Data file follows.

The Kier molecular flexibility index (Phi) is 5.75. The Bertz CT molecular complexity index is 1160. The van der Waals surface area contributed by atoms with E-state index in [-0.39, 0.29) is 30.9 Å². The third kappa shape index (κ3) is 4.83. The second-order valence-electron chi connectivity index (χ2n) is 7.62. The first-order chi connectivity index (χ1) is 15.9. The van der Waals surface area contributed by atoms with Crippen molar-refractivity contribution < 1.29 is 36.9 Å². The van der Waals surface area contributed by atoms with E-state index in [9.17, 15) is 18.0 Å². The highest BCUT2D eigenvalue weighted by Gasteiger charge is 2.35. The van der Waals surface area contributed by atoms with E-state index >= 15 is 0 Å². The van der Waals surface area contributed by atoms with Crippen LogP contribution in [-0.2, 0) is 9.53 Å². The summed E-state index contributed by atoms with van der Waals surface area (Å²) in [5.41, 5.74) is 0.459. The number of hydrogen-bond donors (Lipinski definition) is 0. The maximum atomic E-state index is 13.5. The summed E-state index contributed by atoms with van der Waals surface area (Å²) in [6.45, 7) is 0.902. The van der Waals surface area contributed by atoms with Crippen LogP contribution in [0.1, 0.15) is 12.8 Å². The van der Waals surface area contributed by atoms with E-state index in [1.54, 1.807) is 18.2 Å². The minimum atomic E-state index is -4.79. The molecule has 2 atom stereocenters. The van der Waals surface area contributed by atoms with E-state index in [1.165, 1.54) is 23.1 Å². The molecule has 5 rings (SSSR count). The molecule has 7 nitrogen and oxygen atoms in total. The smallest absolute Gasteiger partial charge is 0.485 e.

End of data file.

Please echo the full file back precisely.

The Kier molecular flexibility index (Phi) is 5.75. The Bertz CT molecular complexity index is 1160. The van der Waals surface area contributed by atoms with E-state index in [-0.39, 0.29) is 30.9 Å². The third kappa shape index (κ3) is 4.83. The second-order valence-electron chi connectivity index (χ2n) is 7.62. The first-order chi connectivity index (χ1) is 15.9. The van der Waals surface area contributed by atoms with Crippen molar-refractivity contribution < 1.29 is 36.9 Å². The van der Waals surface area contributed by atoms with E-state index in [9.17, 15) is 18.0 Å². The highest BCUT2D eigenvalue weighted by Gasteiger charge is 2.35. The van der Waals surface area contributed by atoms with E-state index >= 15 is 0 Å². The van der Waals surface area contributed by atoms with Crippen LogP contribution in [-0.2, 0) is 9.53 Å². The summed E-state index contributed by atoms with van der Waals surface area (Å²) in [5.41, 5.74) is 0.459. The number of hydrogen-bond donors (Lipinski definition) is 0. The maximum atomic E-state index is 13.5. The summed E-state index contributed by atoms with van der Waals surface area (Å²) in [6.45, 7) is 0.902. The van der Waals surface area contributed by atoms with Crippen LogP contribution in [0.1, 0.15) is 12.8 Å². The van der Waals surface area contributed by atoms with E-state index in [1.54, 1.807) is 18.2 Å². The minimum atomic E-state index is -4.79. The molecule has 2 atom stereocenters. The van der Waals surface area contributed by atoms with E-state index in [1.165, 1.54) is 23.1 Å². The molecule has 5 rings (SSSR count). The molecule has 7 nitrogen and oxygen atoms in total. The smallest absolute Gasteiger partial charge is 0.485 e.